The same might also be said about the Crown (01628 520163) at the bottom of the high street, just where it opens out onto Cookham Moor. This has had a also had a revamp and now has a menu with interesting twists on classic dishes. It has some outside tables overlooking the Moor.
The Teapot Tea Shop (01628 529 514) in Cookham High Street also serves light lunches - baked potatoes, paninis, welsh rarebit and the like, with large portions of salad. It has a garden area and is open till 5pm daily.
If you are on the Cookham Circular walk, Marlow, 7.4km (4.6 miles) into the walk, has plentiful lunch options: see below under Tea.
The best choice in Marlow, if you can get there in time is Burgers (01628 483389 www.burgersartisanbakery.com). Despite its name (which is Swiss and properly pronounced "bur-jers"), this is a very pleasant patisserie - a Marlow insititution in fact - with a wide choice of homemade cakes. It is open until 5pm Monday to Saturday and 4pm Sunday, but last orders in the tea room are half an hour before that. There is both a table service section and a self-service counter.
Otherwise Marlow has lots of other cafes, though they seem to change their names at regular intervals. Two reliable back stops are Starbucks, 150 metres up the high street on the left, open to 7pm daily, and the George and Dragon Inn, just before Burgers, which offers Costa coffee and tea and a good selection of deserts well into the evening. Also a good choice is the very comfortable Marlow Donkey pub just at the start of the station approach in Marlow, which also serves hot drinks and cakes.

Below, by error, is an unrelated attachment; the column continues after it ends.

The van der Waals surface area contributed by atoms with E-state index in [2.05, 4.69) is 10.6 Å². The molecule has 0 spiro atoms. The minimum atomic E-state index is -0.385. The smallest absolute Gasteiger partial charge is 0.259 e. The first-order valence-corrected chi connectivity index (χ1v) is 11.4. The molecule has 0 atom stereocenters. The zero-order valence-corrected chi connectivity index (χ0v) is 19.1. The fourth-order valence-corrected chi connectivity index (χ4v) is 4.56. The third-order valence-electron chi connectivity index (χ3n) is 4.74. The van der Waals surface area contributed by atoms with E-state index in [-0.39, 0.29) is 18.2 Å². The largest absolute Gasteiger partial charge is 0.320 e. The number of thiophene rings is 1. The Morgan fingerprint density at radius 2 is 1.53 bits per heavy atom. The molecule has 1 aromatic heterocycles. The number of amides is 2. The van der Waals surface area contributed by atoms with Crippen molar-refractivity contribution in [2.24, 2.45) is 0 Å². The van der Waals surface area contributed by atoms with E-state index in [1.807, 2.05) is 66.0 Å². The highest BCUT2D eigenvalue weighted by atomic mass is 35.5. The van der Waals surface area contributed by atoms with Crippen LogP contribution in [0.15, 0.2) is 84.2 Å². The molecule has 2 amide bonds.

On walk options passing through Bourne End, the Bounty Inn is a quirky pub with a lovely riverside setting and lots of outside tables. There is nothing near Bourne End station.
If ending the walk at Cookham, as well as the places mentioned under Lunch there are two pubs on the way to the Cookham station - the White Oak and the Swan Uppers, and just across the road from the station the Pizza Dreams Cafe open to 9pm daily. Just beyond the level crossing to the right of the station is a Costa Coffee open to 6.30pm daily.
Maidenhead rail bridge, completed in 1839, is one of the great achievements of the brilliant 19th century engineer, Isambard Kingdom Brunel.Its arches are the widest brick spans ever built - 128ft (39 metres) wide but only 24 ft (7 metres) high. Like many of Brunel’s bridges, this was a one-off engineering solution built for a specific reason: he wanted the Great Western Railway line from London to Bristol to be completely flat, with no gradients, and so wouldn’t allow a higher bridge with a slope up to it. This is the bridge that features in Turner’s famous 1844 painting Rail, Steam and Speed, now in the National Gallery. Its easternmost arch is also known as the Sounding Arch for its formidable echo. To try it out, cross the river via the road bridge and then take the first road to the right on the far side, which takes you right under the bridge on the Thames Path.